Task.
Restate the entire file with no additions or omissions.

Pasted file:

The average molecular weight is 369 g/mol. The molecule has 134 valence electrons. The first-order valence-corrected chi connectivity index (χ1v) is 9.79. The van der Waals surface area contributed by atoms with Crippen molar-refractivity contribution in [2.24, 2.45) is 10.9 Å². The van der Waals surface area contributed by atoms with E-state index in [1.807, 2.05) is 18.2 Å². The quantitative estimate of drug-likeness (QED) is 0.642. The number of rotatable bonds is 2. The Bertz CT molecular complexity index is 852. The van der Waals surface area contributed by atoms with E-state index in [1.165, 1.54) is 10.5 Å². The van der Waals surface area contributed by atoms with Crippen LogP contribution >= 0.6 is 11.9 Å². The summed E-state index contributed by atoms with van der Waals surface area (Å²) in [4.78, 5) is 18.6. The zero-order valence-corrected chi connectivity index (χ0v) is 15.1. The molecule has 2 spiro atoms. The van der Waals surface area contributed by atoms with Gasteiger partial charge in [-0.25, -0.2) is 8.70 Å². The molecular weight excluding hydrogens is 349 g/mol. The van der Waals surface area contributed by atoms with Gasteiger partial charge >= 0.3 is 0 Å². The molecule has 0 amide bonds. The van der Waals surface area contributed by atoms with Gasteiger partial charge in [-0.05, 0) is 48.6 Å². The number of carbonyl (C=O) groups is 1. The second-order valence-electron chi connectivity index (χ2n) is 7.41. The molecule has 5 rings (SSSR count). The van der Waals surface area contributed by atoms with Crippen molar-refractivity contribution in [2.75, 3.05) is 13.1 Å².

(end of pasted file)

The average molecular weight is 369 g/mol. The molecule has 134 valence electrons. The first-order valence-corrected chi connectivity index (χ1v) is 9.79. The van der Waals surface area contributed by atoms with Crippen molar-refractivity contribution in [2.24, 2.45) is 10.9 Å². The van der Waals surface area contributed by atoms with E-state index in [1.807, 2.05) is 18.2 Å². The quantitative estimate of drug-likeness (QED) is 0.642. The number of rotatable bonds is 2. The Bertz CT molecular complexity index is 852. The van der Waals surface area contributed by atoms with E-state index in [1.165, 1.54) is 10.5 Å². The van der Waals surface area contributed by atoms with Crippen LogP contribution >= 0.6 is 11.9 Å². The summed E-state index contributed by atoms with van der Waals surface area (Å²) in [4.78, 5) is 18.6. The zero-order valence-corrected chi connectivity index (χ0v) is 15.1. The molecule has 2 spiro atoms. The van der Waals surface area contributed by atoms with Gasteiger partial charge in [-0.25, -0.2) is 8.70 Å². The molecular weight excluding hydrogens is 349 g/mol. The van der Waals surface area contributed by atoms with Gasteiger partial charge >= 0.3 is 0 Å². The molecule has 0 amide bonds. The van der Waals surface area contributed by atoms with Gasteiger partial charge in [-0.05, 0) is 48.6 Å². The number of carbonyl (C=O) groups is 1. The second-order valence-electron chi connectivity index (χ2n) is 7.41. The molecule has 5 rings (SSSR count). The van der Waals surface area contributed by atoms with Crippen molar-refractivity contribution in [2.75, 3.05) is 13.1 Å².